This New Google Feature Will Change The Way You Plan Trips

So I’ve been planning a trip to Nicaragua because, hello…

Monkeys, beaches, surfing, and historic architecture? Yeah, sign me up.

Here’s a screenshot of the actual madness required to put together my itinerary.


Nicole / BuzzFeed

First, there’s the mountain of research required to determine which cities and excursions suit your interests.

Next, for flights, there’s the travel duration, layover time, and, above all, price to consider.

Finally, there’s the excess of choice for lodging: hostel, hotel, or Airbnb? What’s the neighborhood like? What kind of amenities are available?

The “ALL THE TABS” stage of travel planning could really go on and on and on.

Well, Google recently introduced a new feature called “Destinations” that claims to make the entire research and booking process much easier – and you can do it all from your phone and only your phone.



Obviously, I was VERY intrigued, so I tried it for my Nicaragua trip. Destinations is only available through the Google Search app for iOS and Android.

Here’s how it works (and why it’s kind of a travel game changer).

1. In the app, simply add “destinations,” “vacation,” or “travel” to your search query.


Nicole / BuzzFeed
  • Destinations = top cities to visit within a state, country, or continent
  • Vacation and travel = a travel guide for a city, state, or country (top sights and suggested itineraries)

The feature’s selection of travel locations does seem limited to just popular destinations for now.

California travel and Mallorca vacation didn’t work, but Nicaragua destinations andThailand vacation did. “Destinations” is a work in progress and Google reps say more destinations are on their way.

2. If you search travel, the app offers PRE-PLANNED itineraries for stays of various lengths.


Nicole / BuzzFeed


Nicole / BuzzFeed

Google provides descriptions, driving times between destinations, and a map overview of the entire trip.

3. If you search destination, you’ll see a grid of cards with the city name, popular activities, and when to go to get the best deal.


Nicole / BuzzFeed


I love this view. You can look at a lot of areas at-a-glance without having to open any other tabs.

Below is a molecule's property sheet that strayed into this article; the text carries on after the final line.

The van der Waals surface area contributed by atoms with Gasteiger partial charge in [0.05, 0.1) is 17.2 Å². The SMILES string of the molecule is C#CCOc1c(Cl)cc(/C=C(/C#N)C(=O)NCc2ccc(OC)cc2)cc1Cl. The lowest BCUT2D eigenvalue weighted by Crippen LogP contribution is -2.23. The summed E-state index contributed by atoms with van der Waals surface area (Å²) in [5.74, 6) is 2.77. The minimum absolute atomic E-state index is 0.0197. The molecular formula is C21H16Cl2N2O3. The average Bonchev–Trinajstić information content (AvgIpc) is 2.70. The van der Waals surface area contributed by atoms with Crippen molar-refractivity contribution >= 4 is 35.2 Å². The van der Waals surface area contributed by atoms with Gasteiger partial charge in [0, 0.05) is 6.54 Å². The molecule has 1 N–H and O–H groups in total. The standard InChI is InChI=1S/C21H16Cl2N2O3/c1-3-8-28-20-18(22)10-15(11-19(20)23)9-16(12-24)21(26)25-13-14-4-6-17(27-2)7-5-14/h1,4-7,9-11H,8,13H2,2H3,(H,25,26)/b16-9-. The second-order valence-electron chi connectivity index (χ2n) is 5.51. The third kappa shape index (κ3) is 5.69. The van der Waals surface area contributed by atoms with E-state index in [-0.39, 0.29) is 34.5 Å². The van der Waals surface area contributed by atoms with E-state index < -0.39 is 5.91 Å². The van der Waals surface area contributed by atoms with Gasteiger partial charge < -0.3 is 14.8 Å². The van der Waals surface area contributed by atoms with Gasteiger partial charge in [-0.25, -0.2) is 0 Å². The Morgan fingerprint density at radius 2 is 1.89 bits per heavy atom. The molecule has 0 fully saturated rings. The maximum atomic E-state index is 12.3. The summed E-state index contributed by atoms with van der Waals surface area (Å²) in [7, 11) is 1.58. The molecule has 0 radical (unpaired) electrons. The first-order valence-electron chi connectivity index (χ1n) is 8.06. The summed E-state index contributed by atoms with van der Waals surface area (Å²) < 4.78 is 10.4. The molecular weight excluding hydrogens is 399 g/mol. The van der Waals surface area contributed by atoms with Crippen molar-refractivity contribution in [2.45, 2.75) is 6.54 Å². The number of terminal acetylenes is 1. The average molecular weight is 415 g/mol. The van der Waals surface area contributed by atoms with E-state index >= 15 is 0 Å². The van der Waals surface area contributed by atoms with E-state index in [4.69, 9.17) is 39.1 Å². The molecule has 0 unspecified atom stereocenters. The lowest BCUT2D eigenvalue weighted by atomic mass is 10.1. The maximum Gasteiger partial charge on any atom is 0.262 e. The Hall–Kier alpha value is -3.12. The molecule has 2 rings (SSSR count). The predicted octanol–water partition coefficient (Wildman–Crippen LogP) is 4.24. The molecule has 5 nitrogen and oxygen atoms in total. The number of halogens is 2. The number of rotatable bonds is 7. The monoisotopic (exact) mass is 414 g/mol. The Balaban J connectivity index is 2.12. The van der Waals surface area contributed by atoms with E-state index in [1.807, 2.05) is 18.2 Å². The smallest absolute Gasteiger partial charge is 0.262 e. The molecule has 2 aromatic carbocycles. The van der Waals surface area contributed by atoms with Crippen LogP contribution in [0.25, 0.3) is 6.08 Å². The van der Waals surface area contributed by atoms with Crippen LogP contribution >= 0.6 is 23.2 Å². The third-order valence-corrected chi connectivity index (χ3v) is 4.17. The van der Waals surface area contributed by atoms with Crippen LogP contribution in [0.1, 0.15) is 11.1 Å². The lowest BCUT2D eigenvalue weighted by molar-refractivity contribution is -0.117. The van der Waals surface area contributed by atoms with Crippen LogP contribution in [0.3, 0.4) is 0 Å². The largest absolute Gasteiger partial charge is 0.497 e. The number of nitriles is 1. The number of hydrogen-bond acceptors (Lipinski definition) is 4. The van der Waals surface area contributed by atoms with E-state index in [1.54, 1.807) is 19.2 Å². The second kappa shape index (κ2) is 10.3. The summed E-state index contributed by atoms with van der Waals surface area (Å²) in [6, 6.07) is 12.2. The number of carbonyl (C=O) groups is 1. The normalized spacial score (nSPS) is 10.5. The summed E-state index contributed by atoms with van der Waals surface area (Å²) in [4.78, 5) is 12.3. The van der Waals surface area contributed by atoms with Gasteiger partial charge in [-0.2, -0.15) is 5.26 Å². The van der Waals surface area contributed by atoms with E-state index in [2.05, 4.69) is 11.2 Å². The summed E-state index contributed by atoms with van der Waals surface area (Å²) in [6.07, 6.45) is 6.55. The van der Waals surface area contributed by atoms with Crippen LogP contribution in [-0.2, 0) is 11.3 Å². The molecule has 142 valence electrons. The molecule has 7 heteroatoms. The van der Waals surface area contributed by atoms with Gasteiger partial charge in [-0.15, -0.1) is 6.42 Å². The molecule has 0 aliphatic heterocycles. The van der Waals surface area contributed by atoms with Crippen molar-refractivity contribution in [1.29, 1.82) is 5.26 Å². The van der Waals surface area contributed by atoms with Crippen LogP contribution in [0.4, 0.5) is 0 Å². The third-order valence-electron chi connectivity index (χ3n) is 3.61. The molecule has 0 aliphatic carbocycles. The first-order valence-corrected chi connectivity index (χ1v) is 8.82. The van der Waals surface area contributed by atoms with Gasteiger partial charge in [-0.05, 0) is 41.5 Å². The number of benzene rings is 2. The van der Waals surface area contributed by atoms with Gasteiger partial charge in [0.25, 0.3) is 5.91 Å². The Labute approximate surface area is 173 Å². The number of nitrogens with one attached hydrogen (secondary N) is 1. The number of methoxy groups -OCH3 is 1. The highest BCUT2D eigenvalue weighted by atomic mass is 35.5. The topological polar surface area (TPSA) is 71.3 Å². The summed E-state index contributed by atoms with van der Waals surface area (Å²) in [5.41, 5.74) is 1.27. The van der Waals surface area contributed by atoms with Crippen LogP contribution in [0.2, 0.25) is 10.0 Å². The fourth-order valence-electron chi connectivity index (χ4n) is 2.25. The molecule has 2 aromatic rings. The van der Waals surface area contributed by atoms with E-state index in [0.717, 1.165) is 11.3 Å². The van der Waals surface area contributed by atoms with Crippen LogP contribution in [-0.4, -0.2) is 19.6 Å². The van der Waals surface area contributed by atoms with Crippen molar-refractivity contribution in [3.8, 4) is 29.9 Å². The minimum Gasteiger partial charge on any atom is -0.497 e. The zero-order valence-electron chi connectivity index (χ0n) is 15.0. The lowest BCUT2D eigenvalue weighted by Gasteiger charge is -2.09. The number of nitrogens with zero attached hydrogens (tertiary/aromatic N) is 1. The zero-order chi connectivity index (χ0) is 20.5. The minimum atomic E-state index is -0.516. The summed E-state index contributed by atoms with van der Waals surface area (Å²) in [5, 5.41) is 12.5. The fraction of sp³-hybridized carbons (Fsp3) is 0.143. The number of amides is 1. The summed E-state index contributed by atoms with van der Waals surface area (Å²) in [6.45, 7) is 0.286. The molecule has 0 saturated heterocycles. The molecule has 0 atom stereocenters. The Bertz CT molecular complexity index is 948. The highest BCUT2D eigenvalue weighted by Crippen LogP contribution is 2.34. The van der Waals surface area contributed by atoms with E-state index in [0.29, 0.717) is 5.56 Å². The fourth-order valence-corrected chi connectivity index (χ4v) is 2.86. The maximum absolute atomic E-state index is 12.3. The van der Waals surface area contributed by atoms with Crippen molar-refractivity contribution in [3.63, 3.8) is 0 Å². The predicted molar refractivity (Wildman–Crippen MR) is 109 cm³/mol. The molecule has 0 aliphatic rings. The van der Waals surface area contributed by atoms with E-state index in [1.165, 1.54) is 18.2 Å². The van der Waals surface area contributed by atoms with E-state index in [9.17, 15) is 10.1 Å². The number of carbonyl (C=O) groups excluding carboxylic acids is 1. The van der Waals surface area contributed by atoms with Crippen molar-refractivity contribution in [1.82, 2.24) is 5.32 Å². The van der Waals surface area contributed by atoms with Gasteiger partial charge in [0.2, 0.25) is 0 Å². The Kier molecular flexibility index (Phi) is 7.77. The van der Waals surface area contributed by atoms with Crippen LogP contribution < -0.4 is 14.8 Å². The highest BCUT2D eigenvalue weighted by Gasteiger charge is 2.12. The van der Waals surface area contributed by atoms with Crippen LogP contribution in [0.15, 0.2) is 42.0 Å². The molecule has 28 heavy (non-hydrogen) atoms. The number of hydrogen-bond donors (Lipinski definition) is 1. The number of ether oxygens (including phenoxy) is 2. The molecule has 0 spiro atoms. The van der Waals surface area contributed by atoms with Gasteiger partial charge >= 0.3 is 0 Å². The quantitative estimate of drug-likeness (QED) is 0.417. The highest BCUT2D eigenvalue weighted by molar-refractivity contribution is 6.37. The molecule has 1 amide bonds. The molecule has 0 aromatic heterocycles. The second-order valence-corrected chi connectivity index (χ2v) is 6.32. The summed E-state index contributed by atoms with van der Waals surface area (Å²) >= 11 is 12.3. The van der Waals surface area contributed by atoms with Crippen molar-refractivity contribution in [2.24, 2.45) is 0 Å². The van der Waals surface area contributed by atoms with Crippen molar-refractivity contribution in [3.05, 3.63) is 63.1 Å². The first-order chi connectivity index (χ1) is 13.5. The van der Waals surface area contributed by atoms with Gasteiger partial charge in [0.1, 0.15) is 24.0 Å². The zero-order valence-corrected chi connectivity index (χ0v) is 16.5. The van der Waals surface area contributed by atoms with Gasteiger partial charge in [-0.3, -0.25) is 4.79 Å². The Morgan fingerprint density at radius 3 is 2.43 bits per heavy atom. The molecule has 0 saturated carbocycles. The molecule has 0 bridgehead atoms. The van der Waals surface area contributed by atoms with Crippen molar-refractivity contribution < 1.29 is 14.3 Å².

4. You can filter results by prices for flexible or exact dates, and by interest.


Nicole / BuzzFeed


Nicole / BuzzFeed

Volcano, lol.

5. Once you’ve chosen a destination, you can select “plan a trip” and start scrolling through the awesome estimated flight price calendar.

Nicole / BuzzFeed

6. The app will then take you to Google Flights, where you can browse departing and return options.


Nicole / BuzzFeed

One thing I didn’t like about this experience was being unable to sort flights by duration (or what Hipmunkcalls “agony”).

I could filter preferred number of stops (0 to 2+) and price, which was misleading because some of the cheapest flights took three times as long as slightly more expensive ones!

7. You’ll then book the flights from the airline directly.


Nicole / BuzzFeed


Nicole / BuzzFeed

See where it says “Ads”? That’s essentially how Google makes money from this feature. Every flight booked through the app earns revenue for Google. For the most part, I don’t have a problem with it. The tool seems legitimately useful, and as long as it yields the most affordable price for my trip based on my preferences, it doesn’t bother me that they get a cut of my flight price. ¯\_(ツ)_/¯

The experience of booking through Google’s app depends widely on the airline.

American Airlines will take you right to the passenger detail page – all you have to do is enter your credit card information and check out.

For other companies, like United, you’ll be taken to a results page filled with various flights departing on your preferred day (even if you already selected your flights in the Google app), which is a huge pain.

I think that Google’s new travel planner is incredible for researching destinations and finding affordable flights from your phone, but less great for purchasingthe actual flights.

I’m actually going to plan my trip based on the 9-day Nicaragua itinerary Google suggested. Ain’t nobody got time for hours wasted on TripAdvisor and Lonely Planet forums.



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